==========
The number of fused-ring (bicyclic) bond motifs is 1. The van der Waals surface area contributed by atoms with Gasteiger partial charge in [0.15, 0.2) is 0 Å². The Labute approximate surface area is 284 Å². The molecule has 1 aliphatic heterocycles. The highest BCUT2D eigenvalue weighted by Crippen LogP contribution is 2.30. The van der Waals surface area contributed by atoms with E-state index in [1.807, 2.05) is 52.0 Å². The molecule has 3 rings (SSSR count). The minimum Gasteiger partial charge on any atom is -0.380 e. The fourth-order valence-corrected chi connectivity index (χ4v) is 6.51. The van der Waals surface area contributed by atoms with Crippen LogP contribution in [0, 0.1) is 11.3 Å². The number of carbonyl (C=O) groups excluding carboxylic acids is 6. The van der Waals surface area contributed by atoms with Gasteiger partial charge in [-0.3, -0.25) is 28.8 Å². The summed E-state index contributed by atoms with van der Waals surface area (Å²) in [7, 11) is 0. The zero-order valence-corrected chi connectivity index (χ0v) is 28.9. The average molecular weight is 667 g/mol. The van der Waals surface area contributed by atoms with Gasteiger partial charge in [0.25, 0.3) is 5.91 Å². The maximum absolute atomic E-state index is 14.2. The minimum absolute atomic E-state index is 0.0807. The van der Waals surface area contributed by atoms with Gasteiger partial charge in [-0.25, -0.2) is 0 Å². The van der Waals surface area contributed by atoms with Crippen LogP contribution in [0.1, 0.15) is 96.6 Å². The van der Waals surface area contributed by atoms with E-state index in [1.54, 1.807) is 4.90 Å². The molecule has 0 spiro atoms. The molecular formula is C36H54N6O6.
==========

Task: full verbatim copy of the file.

The number of fused-ring (bicyclic) bond motifs is 1. The van der Waals surface area contributed by atoms with Gasteiger partial charge in [0.15, 0.2) is 0 Å². The Labute approximate surface area is 284 Å². The molecule has 1 aliphatic heterocycles. The highest BCUT2D eigenvalue weighted by Crippen LogP contribution is 2.30. The van der Waals surface area contributed by atoms with E-state index in [1.807, 2.05) is 52.0 Å². The molecule has 3 rings (SSSR count). The minimum Gasteiger partial charge on any atom is -0.380 e. The fourth-order valence-corrected chi connectivity index (χ4v) is 6.51. The van der Waals surface area contributed by atoms with Crippen LogP contribution in [0, 0.1) is 11.3 Å². The number of carbonyl (C=O) groups excluding carboxylic acids is 6. The van der Waals surface area contributed by atoms with Gasteiger partial charge in [-0.3, -0.25) is 28.8 Å². The summed E-state index contributed by atoms with van der Waals surface area (Å²) in [7, 11) is 0. The zero-order valence-corrected chi connectivity index (χ0v) is 28.9. The average molecular weight is 667 g/mol. The van der Waals surface area contributed by atoms with Gasteiger partial charge in [0.25, 0.3) is 5.91 Å². The maximum absolute atomic E-state index is 14.2. The minimum absolute atomic E-state index is 0.0807. The van der Waals surface area contributed by atoms with Gasteiger partial charge in [-0.25, -0.2) is 0 Å². The van der Waals surface area contributed by atoms with Crippen LogP contribution in [0.1, 0.15) is 96.6 Å². The van der Waals surface area contributed by atoms with E-state index in [1.54, 1.807) is 4.90 Å². The molecule has 0 spiro atoms. The molecular formula is C36H54N6O6.